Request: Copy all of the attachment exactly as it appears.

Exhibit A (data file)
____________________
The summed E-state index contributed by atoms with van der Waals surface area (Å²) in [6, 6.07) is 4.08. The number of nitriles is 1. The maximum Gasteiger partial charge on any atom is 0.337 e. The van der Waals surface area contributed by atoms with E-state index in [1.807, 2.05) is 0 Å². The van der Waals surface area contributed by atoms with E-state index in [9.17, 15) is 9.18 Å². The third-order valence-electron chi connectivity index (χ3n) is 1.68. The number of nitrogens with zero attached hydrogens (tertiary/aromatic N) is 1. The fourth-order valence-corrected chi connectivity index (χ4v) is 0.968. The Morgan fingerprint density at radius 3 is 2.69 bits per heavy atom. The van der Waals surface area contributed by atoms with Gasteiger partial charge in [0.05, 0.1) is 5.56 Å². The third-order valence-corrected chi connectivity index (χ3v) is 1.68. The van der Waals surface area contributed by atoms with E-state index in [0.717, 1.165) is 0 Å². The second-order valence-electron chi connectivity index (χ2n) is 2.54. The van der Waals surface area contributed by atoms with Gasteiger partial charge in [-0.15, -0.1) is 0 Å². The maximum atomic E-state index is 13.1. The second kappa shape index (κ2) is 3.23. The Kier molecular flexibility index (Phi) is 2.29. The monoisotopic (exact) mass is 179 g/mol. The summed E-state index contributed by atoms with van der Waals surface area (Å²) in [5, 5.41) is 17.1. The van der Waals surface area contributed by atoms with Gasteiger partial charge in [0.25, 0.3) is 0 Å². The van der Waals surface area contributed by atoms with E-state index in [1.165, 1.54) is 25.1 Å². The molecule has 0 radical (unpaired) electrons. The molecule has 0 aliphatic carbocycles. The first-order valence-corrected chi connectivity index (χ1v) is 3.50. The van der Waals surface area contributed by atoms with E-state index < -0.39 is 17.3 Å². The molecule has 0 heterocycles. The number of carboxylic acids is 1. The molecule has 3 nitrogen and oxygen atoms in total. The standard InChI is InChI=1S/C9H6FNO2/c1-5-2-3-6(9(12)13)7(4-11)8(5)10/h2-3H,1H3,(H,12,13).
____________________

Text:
The summed E-state index contributed by atoms with van der Waals surface area (Å²) in [6, 6.07) is 4.08. The number of nitriles is 1. The maximum Gasteiger partial charge on any atom is 0.337 e. The van der Waals surface area contributed by atoms with E-state index in [1.807, 2.05) is 0 Å². The van der Waals surface area contributed by atoms with E-state index in [9.17, 15) is 9.18 Å². The third-order valence-electron chi connectivity index (χ3n) is 1.68. The number of nitrogens with zero attached hydrogens (tertiary/aromatic N) is 1. The fourth-order valence-corrected chi connectivity index (χ4v) is 0.968. The Morgan fingerprint density at radius 3 is 2.69 bits per heavy atom. The van der Waals surface area contributed by atoms with Gasteiger partial charge in [0.05, 0.1) is 5.56 Å². The third-order valence-corrected chi connectivity index (χ3v) is 1.68. The van der Waals surface area contributed by atoms with E-state index in [0.717, 1.165) is 0 Å². The second-order valence-electron chi connectivity index (χ2n) is 2.54. The van der Waals surface area contributed by atoms with Gasteiger partial charge in [-0.15, -0.1) is 0 Å². The maximum atomic E-state index is 13.1. The second kappa shape index (κ2) is 3.23. The Kier molecular flexibility index (Phi) is 2.29. The monoisotopic (exact) mass is 179 g/mol. The summed E-state index contributed by atoms with van der Waals surface area (Å²) in [5, 5.41) is 17.1. The van der Waals surface area contributed by atoms with Gasteiger partial charge in [0.25, 0.3) is 0 Å². The van der Waals surface area contributed by atoms with E-state index in [1.165, 1.54) is 25.1 Å². The molecule has 0 radical (unpaired) electrons. The molecule has 0 aliphatic carbocycles. The first-order valence-corrected chi connectivity index (χ1v) is 3.50. The van der Waals surface area contributed by atoms with E-state index < -0.39 is 17.3 Å². The molecule has 0 heterocycles. The number of carboxylic acids is 1. The molecule has 3 nitrogen and oxygen atoms in total. The standard InChI is InChI=1S/C9H6FNO2/c1-5-2-3-6(9(12)13)7(4-11)8(5)10/h2-3H,1H3,(H,12,13).